PNG to seek return of Manus guards

PNG to seek return of Manus guards

Papua New Guinea will ask Prime Minister Tony Abbott to extradite three Australians who worked at the Manus Island immigration detention centre so they can face rape allegations.


Mr Abbott is due to arrive in the PNG capital on Wednesday night for the Pacific Islands Forum.

“We expect the rule of law to prevail,” Prime Minister Peter O’Neill told reporters at Parliament House in Port Moresby.

“They must face up to the allegations and be tried under the normal rule of law in Papua New Guinea.”

Rape convictions carry the death sentence in PNG.

Three guards employed by Wilson Security were stood down and returned to Australia following an incident in mid-July.

The return of the accused men prompted anger among Manus Island police and locals, claiming they were sent back before a proper investigation was completed.

Detention centre operator Transfield Services reportedly told the victim’s family the trio would be returned to the island to face police questioning, after a relative hijacked a bus and truck belonging to the facility.

Mr O’Neill was unapologetic about PNG’s tough stance on rape.

“That’s our laws, we can’t break our laws,” he said.

He also expressed his general frustration with Australian expats evading PNG’s justice system with quick evacuations – citing the case of two Australian guards involved in a drink-driving car crash on the island a fortnight ago.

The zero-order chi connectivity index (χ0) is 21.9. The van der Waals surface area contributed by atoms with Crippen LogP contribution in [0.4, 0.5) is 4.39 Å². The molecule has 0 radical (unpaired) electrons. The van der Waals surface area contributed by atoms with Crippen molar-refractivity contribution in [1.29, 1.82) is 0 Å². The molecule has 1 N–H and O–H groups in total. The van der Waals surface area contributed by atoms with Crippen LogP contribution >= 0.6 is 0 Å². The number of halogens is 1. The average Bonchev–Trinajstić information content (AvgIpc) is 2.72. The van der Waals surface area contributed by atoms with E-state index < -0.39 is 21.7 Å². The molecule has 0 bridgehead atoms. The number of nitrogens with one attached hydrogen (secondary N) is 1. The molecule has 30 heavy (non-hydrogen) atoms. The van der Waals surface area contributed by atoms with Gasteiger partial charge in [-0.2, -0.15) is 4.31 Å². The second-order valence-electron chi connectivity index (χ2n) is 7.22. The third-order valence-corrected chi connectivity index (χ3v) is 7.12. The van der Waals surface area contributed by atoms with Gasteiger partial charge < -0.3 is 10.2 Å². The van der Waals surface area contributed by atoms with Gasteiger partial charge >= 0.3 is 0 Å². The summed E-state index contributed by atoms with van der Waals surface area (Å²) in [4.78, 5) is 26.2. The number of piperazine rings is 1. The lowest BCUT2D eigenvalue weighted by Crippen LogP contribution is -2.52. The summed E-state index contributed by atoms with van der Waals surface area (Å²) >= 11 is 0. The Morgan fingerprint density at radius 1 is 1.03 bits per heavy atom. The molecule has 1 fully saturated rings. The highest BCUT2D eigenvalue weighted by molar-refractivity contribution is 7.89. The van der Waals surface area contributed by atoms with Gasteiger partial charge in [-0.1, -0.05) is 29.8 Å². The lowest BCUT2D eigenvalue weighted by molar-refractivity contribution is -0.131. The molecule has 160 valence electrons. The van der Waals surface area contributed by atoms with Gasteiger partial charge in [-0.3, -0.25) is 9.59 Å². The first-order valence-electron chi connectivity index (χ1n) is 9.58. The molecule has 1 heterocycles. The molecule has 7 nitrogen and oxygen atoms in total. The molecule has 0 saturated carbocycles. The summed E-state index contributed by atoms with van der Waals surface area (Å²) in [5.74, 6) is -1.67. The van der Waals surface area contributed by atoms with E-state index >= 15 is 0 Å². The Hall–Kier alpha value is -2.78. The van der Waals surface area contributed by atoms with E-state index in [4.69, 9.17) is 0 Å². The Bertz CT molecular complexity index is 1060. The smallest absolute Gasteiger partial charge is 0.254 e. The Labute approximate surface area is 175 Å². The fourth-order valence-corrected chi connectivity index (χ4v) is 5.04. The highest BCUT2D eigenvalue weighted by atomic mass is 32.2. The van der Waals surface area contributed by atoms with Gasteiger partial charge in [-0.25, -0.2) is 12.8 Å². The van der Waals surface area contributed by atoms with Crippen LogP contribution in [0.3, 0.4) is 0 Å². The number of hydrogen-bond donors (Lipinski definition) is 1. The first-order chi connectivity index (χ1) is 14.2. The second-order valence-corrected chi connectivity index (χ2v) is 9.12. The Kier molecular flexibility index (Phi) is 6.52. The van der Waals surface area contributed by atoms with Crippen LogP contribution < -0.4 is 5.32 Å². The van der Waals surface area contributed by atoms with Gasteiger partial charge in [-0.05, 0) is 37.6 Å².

“How would you feel if we treated Papua New Guineans the same way when they cause offences in Australia?” he said.

“We have to respect each other’s laws.”

Meanwhile, Mr O’Neill said “good progress” was being made on resettlement arrangements for refugees on Manus Island, anticipating refugees will get proper resettlement before the end of the year.

At the moment they do not have work rights and are living in limbo at a high security transit centre.

“You must realise we have communities with 800 different languages and 1000 unique tribes, so it’s not as easy as one would think it is like settling them in metropolitan Melbourne or Sydney,” Mr O’Neil said.